H.S./ I don’t think so. People’s quality of life was much more modest and they had to put extreme efforts into building up the infrastructure. Of course, some things were better. Skiers weren’t focused on getting as many slope kilometres out of a day as possible, for instance. Nowadays many people push themselves so hard they become a danger to others in the afternoon because they’re so exhausted. People used to be much more considerate of others because they needed each other. One person on their own couldn’t accomplish anything and therefore there was a stronger sense of community. Which, by the way, made a reappearance during the floods.
“Nowadays guests want to experience as much as possible in as a short a time as possible.”
L.L./ How different are the guests?
H.S./ Nowadays guests want to experience so much in so little time. No fear no fun. Competition rather than holiday. And I ask myself: is that really necessary? I’m almost 80 and I don’t feel safe when I always have someone racing and pushing behind me when I ski. Maybe it would be a good idea to have separate slopes for racers, beginners, and seniors. Deceleration would be great. Advertising day trips is unnecessary, if you ask me. I think we should be acquiring guests for longer stays, also with special perks. And that would also benefit the environment.
Skiers weren’t focused on getting as many slope kilometres out of a day as possible, for instance.”
L.L./ What were your most formative experiences in Lech?
H.S./ I had the opportunity to make international contacts and realise my ideas in my early twenties. Which got me the nickname “Mister Lech”. And it was a fortunate coincidence that I met my wife Isolde who is from Lech and whose family took me in with open arms. Together we opened Haldenhof which is now in the hands of our children and which gave me direct contact to the guests and served as a bit of a market research lab for me.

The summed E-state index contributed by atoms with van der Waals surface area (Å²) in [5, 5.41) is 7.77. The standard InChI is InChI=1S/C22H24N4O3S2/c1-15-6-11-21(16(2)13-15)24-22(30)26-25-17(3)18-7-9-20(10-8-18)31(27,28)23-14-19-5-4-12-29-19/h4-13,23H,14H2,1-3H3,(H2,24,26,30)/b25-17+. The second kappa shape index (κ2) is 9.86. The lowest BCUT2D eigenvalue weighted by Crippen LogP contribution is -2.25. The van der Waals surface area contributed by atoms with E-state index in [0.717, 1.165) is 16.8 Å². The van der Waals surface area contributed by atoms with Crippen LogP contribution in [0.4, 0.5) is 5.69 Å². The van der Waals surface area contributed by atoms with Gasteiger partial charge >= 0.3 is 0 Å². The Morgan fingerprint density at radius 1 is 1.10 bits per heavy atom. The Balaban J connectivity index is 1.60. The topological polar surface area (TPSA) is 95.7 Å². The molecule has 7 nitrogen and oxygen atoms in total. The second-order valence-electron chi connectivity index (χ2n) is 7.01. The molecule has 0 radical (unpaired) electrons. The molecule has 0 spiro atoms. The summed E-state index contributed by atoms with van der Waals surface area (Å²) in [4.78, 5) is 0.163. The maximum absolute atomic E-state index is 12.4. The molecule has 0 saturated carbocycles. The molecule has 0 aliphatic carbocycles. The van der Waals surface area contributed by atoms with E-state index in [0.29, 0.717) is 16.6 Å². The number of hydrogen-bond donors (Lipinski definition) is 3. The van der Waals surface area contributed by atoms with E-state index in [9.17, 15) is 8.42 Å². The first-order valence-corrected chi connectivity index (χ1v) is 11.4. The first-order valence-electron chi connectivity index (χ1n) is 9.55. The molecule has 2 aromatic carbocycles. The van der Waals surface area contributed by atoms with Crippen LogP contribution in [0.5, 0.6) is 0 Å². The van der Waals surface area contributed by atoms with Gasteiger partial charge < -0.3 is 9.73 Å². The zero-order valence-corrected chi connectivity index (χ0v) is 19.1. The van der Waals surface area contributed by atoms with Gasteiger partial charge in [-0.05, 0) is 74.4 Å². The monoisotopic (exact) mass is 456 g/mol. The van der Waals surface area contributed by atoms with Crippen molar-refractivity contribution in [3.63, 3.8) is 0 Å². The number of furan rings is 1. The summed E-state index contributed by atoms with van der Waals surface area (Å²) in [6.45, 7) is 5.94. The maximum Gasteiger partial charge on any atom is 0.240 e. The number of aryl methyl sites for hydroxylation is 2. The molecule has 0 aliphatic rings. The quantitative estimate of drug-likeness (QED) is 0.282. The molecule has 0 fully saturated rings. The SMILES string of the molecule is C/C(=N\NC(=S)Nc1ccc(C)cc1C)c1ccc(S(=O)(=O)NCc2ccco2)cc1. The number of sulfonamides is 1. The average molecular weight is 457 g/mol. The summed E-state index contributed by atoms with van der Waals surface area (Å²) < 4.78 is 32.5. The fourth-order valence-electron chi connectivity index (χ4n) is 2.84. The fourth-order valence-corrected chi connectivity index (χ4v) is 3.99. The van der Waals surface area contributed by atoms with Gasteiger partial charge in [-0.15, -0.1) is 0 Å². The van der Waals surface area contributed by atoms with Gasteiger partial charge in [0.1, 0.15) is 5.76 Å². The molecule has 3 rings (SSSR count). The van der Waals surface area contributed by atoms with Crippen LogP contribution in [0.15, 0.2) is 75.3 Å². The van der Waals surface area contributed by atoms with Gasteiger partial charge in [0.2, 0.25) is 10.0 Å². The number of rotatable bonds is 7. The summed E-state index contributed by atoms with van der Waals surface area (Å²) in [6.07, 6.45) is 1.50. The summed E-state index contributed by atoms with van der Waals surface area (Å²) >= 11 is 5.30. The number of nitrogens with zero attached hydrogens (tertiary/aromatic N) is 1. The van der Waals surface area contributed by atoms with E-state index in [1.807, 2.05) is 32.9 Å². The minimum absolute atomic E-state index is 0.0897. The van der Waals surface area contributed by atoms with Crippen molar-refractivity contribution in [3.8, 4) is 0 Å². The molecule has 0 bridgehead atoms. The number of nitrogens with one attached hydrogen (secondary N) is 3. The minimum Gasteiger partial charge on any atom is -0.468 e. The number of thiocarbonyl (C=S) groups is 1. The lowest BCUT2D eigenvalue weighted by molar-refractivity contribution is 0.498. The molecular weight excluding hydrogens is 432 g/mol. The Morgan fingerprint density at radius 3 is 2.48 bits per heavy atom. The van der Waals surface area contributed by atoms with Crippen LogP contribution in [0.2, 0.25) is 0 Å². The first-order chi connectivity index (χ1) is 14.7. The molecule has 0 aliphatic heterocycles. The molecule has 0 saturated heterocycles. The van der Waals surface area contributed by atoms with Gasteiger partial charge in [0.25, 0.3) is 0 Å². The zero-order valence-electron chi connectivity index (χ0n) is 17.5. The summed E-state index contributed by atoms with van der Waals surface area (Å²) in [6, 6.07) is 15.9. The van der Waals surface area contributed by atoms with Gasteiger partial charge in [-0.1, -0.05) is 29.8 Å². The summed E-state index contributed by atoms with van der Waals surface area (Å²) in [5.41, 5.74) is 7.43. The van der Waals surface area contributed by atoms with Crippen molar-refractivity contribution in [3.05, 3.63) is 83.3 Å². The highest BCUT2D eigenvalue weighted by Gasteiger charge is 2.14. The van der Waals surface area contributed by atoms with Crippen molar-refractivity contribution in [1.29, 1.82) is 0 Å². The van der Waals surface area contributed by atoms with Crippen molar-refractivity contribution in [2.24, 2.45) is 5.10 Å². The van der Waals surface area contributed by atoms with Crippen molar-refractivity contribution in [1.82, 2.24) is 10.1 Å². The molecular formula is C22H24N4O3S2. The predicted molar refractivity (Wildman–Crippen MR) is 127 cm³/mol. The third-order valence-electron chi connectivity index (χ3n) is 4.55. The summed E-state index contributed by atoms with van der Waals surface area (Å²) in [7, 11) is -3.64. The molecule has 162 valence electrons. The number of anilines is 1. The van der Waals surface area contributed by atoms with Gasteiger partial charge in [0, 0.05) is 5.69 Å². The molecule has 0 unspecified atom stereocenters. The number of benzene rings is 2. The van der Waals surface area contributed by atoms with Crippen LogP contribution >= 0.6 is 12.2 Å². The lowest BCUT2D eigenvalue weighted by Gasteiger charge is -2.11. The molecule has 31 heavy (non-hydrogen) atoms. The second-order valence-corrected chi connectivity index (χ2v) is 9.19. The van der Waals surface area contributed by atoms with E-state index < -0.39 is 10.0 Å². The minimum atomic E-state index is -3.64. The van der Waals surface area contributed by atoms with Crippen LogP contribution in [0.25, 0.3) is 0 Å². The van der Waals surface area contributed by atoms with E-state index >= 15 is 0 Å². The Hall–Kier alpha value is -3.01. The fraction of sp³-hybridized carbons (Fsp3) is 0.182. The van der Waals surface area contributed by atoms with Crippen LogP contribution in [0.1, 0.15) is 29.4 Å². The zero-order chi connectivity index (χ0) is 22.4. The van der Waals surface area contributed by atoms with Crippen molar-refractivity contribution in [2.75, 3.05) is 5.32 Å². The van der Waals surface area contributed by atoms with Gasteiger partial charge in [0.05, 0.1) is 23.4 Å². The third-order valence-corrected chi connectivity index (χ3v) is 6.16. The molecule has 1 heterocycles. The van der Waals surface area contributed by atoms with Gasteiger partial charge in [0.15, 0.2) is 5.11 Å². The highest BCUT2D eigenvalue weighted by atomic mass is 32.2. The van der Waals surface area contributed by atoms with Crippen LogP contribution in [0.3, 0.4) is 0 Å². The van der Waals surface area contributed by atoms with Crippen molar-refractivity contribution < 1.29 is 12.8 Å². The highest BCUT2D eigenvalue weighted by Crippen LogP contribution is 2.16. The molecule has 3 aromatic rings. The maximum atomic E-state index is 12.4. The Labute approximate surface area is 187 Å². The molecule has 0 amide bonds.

"We used to be more considerate of others, because we needed them."
L.L./ If you were given the opportunity to recreate Lech – what would you do differently?
H.S./ I’d wish for everything to go a little more slowly and for more respect for nature. It’s not a secret that I’m not happy with how our new town centre was designed. For centuries the village’s overall image was always cared for and consequently Lech has remained a beautiful village until now. In general I think it would be good to take things into our own hands again and not hire consultants from the outside. We know best what’s good for us.
“I know from experience: In a single day you have no chance of actually getting to know a place.”
L.L./ The crazy competition in the hotel industry means that many concepts are copied. What about Lech is still unique? And what are your wishes for Lech’s future?
H.S./ Lech has a wonderful landscape for skiing but it also is beautiful in summer. We are easy to reach and there’s a lot to do in many areas. In others, however, such as the offer for kids, we still have some work to do. Events should primarily be aimed at the guests who stay here, they don’t need to draw in day trippers or media. I know from my own experience: if you only spend a single day in one place you don’t really know it. Spending a night is part of the experience.
WORDRAP WITH HUBERT SCHWÄRZLER
Lech in one sentence:
A stunning winter paradise and a pristine summer destination.
My favourite spot in Lech:
The mountains. And enjoying sunrise or sunset up there.
My “private luxury moment”:
If I hadn’t become tourism director I...
would have done something else that involves people.
My private holiday goals:
always connected to my hobbies – I hunt and play golf – I like to go to Scotland or Burgenland. Or occasionally to the sea, it’s a beautiful contrast to the mountains.
My life’s motto:
Live and let live.
As a young boy Hubert Schwärzler regularly spent his holidays in summer camps in the Lech region. As a grown-up he worked in the tourism industry and came back from Hörbranz to Lech in 1961 – at first he was guest relation manager and five years later he became director of tourism. Hubert Schwärzler also was a hotel owner himself: in 1969 he and his wife opened the four-star hotel Haldenhof which is managed by his son Michael and his wife Claudia today. In 2002 daughter Andrea and her husband Günther Riegler turned the former cinema into the four-star Chalet Anna Maria. Hubert Schwärzler is one of the co-founders of “Best of the Alps”, a European association that represents tourism destinations overseas, and he initiated the “Lech Weg” hiking path.